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The Credit.com editorial team is committed to providing our readers and viewers with sound, well-reported and understandable information designed to inform and empower. We won’t tell you what to do. We will, however, do our best to explain the consequences of various actions, thereby arming you with the information you need to make decisions that are in your best interests. We also write about things relating to money and finance we think are interesting and want to share.

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Our Business Model

Credit.com’s journalism is largely supported by an e-commerce business model. Rather than rely on revenue from display ad impressions, Credit.com maintains a financial marketplace separate from its editorial pages. When someone navigates to those pages, and applies for a credit card, for example, Credit.com will get paid what is essentially a finder’s fee if that person ends up getting the card. That doesn’t mean, however, that our editorial decisions are informed by the products available in our marketplace. The editorial team chooses what to write about and how to write about it independently of the decisions and priorities of the business side of the company. In fact, we maintain a strict and important firewall between the editorial and business departments. Our mission as journalists is to serve the reader, not the advertiser. In that sense, we are no different from any other news organization that is supported by ad revenue.

Visitors to Credit.com are also able to register for a free Credit.com account, which gives them access to a tool called The Credit Report Card. This tool provides users with two free credit scores and a breakdown of the information in their Experian credit report, updated twice monthly. Again, this tool is entirely free, and we mention that frequently in our articles, because we think that it’s a good thing for users to have access to data like this. Separate from its educational value, there is also a business angle to the Credit Report Card. Registered users can be matched with products and services for which they are most likely to qualify. In other words, if you register and you find that your credit is less than stellar, Credit.com won’t recommend a high-end platinum credit card that requires an excellent credit score You’d likely get rejected, and that’s no good for you or Credit.com. You’d be no closer to getting a product you need, there’d be a wasted inquiry on your credit report, and Credit.com wouldn’t get paid. These are essentially what are commonly referred to as "targeted ads" in the world of the Internet. Despite all of this, however, even if you never apply for any product, the Credit Report Card will remain free, and none of this will impact how the editorial team reports on credit and credit scores.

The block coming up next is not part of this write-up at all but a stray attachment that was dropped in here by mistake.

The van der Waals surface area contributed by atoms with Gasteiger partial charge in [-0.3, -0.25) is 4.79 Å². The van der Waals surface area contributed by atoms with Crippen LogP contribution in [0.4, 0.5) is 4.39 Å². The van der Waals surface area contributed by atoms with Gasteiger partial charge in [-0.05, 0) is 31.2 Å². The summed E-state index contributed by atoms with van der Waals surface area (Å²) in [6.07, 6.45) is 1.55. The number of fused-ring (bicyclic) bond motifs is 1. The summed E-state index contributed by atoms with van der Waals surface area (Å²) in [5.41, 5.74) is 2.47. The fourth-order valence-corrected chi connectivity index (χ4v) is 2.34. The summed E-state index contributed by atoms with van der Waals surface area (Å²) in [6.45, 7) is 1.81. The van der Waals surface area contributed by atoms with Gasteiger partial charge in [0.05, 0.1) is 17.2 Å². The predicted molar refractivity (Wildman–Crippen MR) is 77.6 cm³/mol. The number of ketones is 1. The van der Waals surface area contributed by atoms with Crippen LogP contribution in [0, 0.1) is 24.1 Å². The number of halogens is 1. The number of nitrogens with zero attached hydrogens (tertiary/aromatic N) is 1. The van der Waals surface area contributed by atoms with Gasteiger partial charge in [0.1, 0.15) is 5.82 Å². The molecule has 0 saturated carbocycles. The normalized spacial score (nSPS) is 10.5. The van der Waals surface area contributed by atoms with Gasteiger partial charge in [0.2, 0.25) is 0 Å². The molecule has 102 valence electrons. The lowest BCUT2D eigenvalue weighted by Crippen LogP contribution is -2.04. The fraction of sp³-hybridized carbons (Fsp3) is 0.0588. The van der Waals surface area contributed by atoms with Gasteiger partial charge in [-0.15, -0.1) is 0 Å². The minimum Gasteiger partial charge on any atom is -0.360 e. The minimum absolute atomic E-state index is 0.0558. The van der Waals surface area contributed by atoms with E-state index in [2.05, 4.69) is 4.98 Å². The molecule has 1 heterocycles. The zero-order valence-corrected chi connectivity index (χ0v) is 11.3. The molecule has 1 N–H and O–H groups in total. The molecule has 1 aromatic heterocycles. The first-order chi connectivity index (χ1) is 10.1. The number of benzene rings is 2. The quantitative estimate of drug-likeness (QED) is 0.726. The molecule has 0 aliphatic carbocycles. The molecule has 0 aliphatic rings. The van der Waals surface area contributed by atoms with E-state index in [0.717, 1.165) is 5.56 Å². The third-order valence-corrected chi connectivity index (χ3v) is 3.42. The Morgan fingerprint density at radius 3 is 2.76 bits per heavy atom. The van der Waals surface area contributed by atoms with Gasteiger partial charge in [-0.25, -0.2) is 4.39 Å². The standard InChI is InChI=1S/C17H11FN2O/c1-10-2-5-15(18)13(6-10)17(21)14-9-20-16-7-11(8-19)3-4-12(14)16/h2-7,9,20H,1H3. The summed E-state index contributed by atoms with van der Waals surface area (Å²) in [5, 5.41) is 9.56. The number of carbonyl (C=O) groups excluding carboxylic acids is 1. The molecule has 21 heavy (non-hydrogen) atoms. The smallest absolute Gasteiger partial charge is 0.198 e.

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Credit.com is owned by Progrexion Holdings Inc. which is the owner and administrator of a number of business related to credit and credit repair, including CreditRepair.com, and eFolks. In addition, Progrexion also provides services to Lexington Law Firm as a third party provider. Despite being owned by Progrexion, it is not the role of the Credit.com editorial team to advocate the use of the company’s other services. In articles, reporters may mention credit repair as an option, for example, but we’ll also be sure to note the various alternatives to that service. Furthermore, you may see ads for credit repair services on Credit.com, but the editorial team isn’t responsible for the creation or implementation of those ads, anymore than reporters for the New York Times or Washington Post are responsible for the ads on their sites.

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Lastly, much of what we do is informed by our own experiences as well as the experiences of our readers. We want to tell your stories if you’re interested in sharing them. Please email us at story ideas [at] credit [dot] com with ideas or visit us on Facebook or Twitter.

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- The Credit.com Editorial Team